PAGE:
Friday, March 29, 2013

Civil 3D 2014 – Maintenance Mode

Autodesk has announced the release of Civil 3D 2014. From the looks of it Civil 3D 2014 is in maintenance mode. The existing pressure pipes have been improved with new features and some other minor fixes, but no additional BIM objects in the product. It will be interesting to see if Autodesk poured resources into improving the speed and stability of this new release.

If we don’t see any improvements in speed or bug fixes would it be safe to assume Autodesk has put Civil 3D out to pasture like they did with Land Desktop? Is InfraWorks the new replacement? Only time will tell once users start using Civil 3D 2014 in production.

Am I totally wrong and Civil 3D 2015 will be busting out of the seams with new BIM objects?

What do you think?

Thursday, March 21, 2013

Modifying Profile View Bands

Here’s how to update a band’s profile and pipe network through code. Well the part I was having trouble with. You need to Get the ProfileViewBandItems and the Set the ProfileViewBandItems. If you don’t set it, then it won’t work.

ProfileViewBandItemCollection bottomBandItems = profileView.Bands.GetBottomBandItems(); 
ProfileViewBandItemCollection topBandItems = profileView.Bands.GetTopBandItems();
bottomBandItems = profileView.Bands.GetBottomBandItems(); 
topBandItems = profileView.Bands.GetTopBandItems();

UpdateBandProfileAndDataSource(PipeNetworkObjId, prof, bottomBandItems); 
UpdateBandProfileAndDataSource(PipeNetworkObjId, prof, topBandItems);


Tuesday, March 19, 2013

Computer Specs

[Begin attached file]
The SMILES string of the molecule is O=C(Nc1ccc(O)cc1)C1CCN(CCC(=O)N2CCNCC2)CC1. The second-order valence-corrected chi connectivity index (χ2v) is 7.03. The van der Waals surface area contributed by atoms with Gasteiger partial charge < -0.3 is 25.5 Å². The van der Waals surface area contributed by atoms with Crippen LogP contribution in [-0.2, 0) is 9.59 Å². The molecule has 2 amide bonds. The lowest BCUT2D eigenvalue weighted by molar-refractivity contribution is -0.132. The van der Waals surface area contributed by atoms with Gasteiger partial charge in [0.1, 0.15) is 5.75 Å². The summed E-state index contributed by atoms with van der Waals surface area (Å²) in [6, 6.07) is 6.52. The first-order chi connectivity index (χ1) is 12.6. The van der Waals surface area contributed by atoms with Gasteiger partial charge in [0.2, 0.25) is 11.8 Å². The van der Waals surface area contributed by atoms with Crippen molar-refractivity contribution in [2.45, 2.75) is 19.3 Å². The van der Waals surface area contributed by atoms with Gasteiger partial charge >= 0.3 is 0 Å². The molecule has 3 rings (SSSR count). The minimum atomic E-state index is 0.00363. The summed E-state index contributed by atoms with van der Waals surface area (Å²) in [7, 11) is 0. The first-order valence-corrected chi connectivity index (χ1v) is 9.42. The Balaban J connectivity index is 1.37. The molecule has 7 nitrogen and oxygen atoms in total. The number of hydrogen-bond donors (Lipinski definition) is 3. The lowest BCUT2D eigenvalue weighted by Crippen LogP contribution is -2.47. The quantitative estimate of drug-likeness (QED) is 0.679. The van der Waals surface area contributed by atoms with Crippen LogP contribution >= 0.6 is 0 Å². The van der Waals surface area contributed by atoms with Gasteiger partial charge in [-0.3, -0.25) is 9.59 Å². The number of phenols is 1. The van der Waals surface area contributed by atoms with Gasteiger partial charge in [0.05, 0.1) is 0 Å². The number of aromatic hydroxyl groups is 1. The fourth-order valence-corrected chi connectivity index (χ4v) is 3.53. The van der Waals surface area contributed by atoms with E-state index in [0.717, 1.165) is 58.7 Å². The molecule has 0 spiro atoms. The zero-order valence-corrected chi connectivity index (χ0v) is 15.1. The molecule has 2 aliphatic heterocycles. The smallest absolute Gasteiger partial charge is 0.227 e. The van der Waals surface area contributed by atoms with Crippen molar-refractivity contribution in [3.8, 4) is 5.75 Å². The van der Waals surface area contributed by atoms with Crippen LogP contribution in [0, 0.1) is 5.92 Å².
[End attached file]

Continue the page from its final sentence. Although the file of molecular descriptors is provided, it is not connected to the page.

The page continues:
The Kung Fu drafter sent out a request through Twitter for the latest computer specs. Unfortunately I’m of an opinion the question has become irrelevant. It’s not irrelevant in the sense that computers aren’t getting better, but the AutoCAD, and by extension Civil 3D, aren’t developing with the hardware available. AutoCAD hasn’t joined the multithreaded software revolution. It probably never will, or at least for the product you purchase today. It appears that Autodesk has decided to skip multithreaded applications in favor of developing a replacement product on the cloud.

For instance when I went to a Dell event releasing the latest Dell Precision Workstation products; Intel presented where a small change in the code brought the time to do a complex tasks from hours to minutes using their newest processors. A truly astounding reduction in time to process. In the past year I’ve programmed some complex tools. One in particular was processing thousands of points and converting them into alignments, profiles, and labels for use in floodplain studies. The code was slow. It was largely slow because I was only able to use one of the eight cores on my computer, instead of all 8. If I was able to use all eight cores I could have done the tasks in about 1/7 of the time. The weakest link in the process was my needing to interact with AutoCAD. Since AutoCAD generally requires a single threaded interaction, my program was slower then it needed to be. All of the computations where simple math, they where just numerous.

I currently do all of my design work in Virtual Machines. Partly to be able to program Civil 3D applications in a 32-bit environment, to debug with Visual Studio, and because I’ve found Civil 3D to be unusable with Windows 8. I haven’t seen any degradation of performance from going from 8 cores to 4 cores. So my 2 year old Dell Precision laptop is handling Civil 3D just fine. I can’t see any advantage to upgrading my computer the latest hardware, because it would probably be a waste of money.

I occasionally do work for a large AEC firm doing levee modeling at one of their workstations. The levees are contained within drawings that go for a mile or two. I spend most of my time waiting for Civil 3D to build the corridor. It’s quite disappointing to have the time to look at the processor utilization and find that only one of the four cores is maxed out. The workstation is over three years old, I couldn’t honestly say it needs to be replaced.


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